GERD and asthma exacerbations
GERD is highly prevalent and often coexists with asthma exacerbation. The meta-analysis summarizes the association between GERD and asthma exacerbation, two highly prevalent diseases that often coexist, but no concise evidence about their association is available in the literature. Our findings show that patients with GERD have 27% increased odds of suffering asthma exacerbations compared with asthma patients without GERD and that the association is more pronounced in patients with pediatric age. The occurrence of asthma exacerbation is associated with the copresence of GERD disease in people with asthma.
Establishing a relationship between GERD and asthma exacerbations is complicated by the fact that GERD is often “silent,” and as a result, questionnaires and clinical history taking are unreliable diagnostic methods. The most reliable method used in the studies included in the meta-analysis was 24-h pH probe monitoring, and the four studies that employed this technique in at least some patients reported an association between GERD and asthma exacerbation which almost double the magnitude of that estimated for all studies (50% vs. 27%).[16,17]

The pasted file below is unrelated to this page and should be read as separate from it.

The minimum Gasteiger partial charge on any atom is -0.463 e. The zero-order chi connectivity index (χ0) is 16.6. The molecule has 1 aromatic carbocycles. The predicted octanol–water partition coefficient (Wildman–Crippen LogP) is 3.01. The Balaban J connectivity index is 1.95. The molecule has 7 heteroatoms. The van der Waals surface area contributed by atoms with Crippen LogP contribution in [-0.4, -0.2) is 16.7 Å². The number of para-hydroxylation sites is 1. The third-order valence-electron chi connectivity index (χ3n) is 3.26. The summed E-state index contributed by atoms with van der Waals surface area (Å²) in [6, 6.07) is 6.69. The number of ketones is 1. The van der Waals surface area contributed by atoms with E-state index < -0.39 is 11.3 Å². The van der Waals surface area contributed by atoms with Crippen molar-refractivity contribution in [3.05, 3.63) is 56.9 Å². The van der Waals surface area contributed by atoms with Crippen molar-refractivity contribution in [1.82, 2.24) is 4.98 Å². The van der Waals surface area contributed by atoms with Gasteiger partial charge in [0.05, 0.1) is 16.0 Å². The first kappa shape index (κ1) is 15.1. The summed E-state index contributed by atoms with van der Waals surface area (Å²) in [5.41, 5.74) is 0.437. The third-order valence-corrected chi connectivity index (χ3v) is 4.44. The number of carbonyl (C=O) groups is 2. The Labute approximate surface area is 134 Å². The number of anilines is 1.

Treatment of GERD in asthma
Considering that a relationship between GERD and asthma has been shown, it is reasonable to assume that treating GERD in asthmatics may be beneficial. In roughly 70% of patients, anti-reflux medication improves asthma-related symptoms (wheezing, coughing, dyspnea, and chest discomfort). Two pharmacologic agents have been described in the literature as an effective therapy for GERD-related symptoms in asthmatic patients; histamine receptor antagonists; and proton pump inhibitors (PPIs).[2,18]
Treatment with antireflux therapy did not consistently improve any one measure of pulmonary function in patients with asthma, but some studies did report objective improvement in single measurements of lung function such as forced expiratory volume in one second (FEV1), morning peak expiratory flow rates (PEF), and evening PEF. The variability in reporting of asthma symptoms in the included studies prevented detailed analysis of any parameter except for nocturnal asthma symptoms which were noted to be improved by some authors in patients treated with histamine antagonists or omeprazole. However, others failed to show improvement in nocturnal asthma symptoms with GERD therapy.